With the possible exception of World Have Your Say, the agenda of Over To You is more driven by listener input than any other programme. And with this blog we can increase the level of interactivity. Whatever your reactions to a new documentary, a news report or a radio play, we want your feedback and will then endeavour to create a conversation between you and the programme maker concerned.
One editor recently asked me about our listeners' response to a programme maker admitting they had made a mistake. Well in virtually every case it has been one of great appreciation - you like it when someone is humble enough to concede that the BBC is made up of human beings who, gasp, can make a wrong judgement call. The recently-appointed director of the World Service has talked about breaking down the walls of the fortress that many news organisations and journalists have created between themselves and their audiences. I believe this Over To You blog page can be very much part of that process - along of course with the individual programme wesbites and blogs.
Two things always intrigue me about World Service listeners when I talk to you on the programme or meet you on my travels. Firstly - just how well-read, intelligent and curious about the world they are and how internationalist they are in their approach to everyday issues. (I'm not fawning to you, I promise!) Secondly, how media savvy and interested they are about the process of broadcast journalism and and programme-making. And again we try to give you an insight into that process by going behind the scenes at flagship World Service programmes. Hopefully this blog will enhance our ability to do that.
And we also like to explore significant changes in the media world at large - for instance around issues of citizen journalism, the suppression of news organisations in certain regimes around the world, the obsession with celebrity stories and so on. To that end this coming week you may want to find out more about the lifting of the ban on the BBC in Zimbabwe by the power-sharing adminstration. What does it really mean in terms of independent reporting of the situation in jails, hospitals and the legal system? Will old habits be hard to change on the part of the authorities? Does the Zimbabwean government have ulterior motives for this change of policy?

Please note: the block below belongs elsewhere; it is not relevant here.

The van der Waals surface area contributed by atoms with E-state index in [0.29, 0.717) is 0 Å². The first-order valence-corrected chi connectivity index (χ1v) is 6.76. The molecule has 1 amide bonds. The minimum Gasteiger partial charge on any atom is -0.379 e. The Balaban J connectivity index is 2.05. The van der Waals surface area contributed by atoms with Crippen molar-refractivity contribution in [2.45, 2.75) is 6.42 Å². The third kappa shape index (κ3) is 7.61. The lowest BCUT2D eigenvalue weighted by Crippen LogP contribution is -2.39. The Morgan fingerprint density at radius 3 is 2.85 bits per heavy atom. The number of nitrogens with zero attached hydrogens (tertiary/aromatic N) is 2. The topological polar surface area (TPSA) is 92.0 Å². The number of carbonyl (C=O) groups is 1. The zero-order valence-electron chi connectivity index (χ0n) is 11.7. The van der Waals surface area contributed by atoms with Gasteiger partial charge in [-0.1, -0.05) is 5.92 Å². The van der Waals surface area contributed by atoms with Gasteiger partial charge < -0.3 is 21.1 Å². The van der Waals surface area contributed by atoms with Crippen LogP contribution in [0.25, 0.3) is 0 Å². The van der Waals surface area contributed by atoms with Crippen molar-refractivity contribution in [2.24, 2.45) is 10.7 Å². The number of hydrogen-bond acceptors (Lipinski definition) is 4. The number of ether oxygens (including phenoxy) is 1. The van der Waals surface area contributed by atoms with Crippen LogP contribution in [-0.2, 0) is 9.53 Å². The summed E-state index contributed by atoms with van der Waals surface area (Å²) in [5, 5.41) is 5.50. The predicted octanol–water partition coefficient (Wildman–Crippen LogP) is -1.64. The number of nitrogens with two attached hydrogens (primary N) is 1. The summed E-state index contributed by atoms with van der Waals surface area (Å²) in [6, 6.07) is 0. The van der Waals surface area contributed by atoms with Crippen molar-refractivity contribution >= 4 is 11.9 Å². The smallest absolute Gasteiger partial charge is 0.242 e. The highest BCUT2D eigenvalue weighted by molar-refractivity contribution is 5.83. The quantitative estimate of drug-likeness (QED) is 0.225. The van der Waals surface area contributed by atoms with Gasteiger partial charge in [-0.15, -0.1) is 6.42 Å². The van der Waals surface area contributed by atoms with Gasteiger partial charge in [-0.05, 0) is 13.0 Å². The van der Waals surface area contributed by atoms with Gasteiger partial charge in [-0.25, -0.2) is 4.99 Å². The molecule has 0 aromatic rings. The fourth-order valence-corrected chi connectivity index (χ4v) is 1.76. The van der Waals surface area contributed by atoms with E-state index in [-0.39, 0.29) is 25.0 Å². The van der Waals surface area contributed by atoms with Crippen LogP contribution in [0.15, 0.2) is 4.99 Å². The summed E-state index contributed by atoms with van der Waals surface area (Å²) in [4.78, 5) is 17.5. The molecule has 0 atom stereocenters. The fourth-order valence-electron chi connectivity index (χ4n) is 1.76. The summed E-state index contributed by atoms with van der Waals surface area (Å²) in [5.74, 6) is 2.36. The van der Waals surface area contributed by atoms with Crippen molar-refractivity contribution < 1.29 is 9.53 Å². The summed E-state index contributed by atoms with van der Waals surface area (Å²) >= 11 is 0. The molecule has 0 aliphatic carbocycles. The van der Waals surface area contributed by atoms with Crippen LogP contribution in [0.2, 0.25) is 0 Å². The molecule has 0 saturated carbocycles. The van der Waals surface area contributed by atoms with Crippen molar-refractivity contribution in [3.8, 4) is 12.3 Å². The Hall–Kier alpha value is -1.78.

So from now on this blog - with contributions also from my colleague Cathy Packe - will be reminding you about what the big issues of the week are - both in terms of your reaction to output, and changes inside the World Service at Bush House. In terms of the latter this is clearly something we will want to ask Peter Horrocks, the Director of the World Service when he comes to the Over To You hotseat in the near future.
On this week's programme, one Nigerian listener worries about the effect of the repeated use of terms like "Islamist militant" in news reporting when applied to the perpetrators of violence in the north of his country. The acting head of the newsroom gives her reply. We also look at the new playwriting competition and go behind the scenes to examine the power balance between reporters and editors. Fascinating stuff - give it a listen!
OK - that's the introductions over and done with - now lets get on with discussing what makes the World Service a genuinely unique broadcaster, for better or for worse, we're waiting for your comments...
Rajan Datar is Presenter, Over To You.
Welcome to the BBC World Service blog, Over To You, the place for you to engage us in a dialogue about our programmes and websites.
This blog is jointly run by the Over To You programme, and the BBC World Service website team. We encourage you to send us comments, which we'll moderate, publish - and do our best to respond to.
We'll be posting here about the issues and themes you're discussing on the Over to You programme, multimedia projects and seasons, and new developments on the site.
Please use this blog to tell us about what you'd like to see discussed both here and on the programme. We'll do our best to go behind the scenes and find the right the person to answer your questions. And we may get back to you to arrange an on air interview.
Kate Goldberg is Editor, BBCWorldService.com
Love Cricket? Check out live scores, photos, video highlights and more. Click here http://cricket.yahoo.com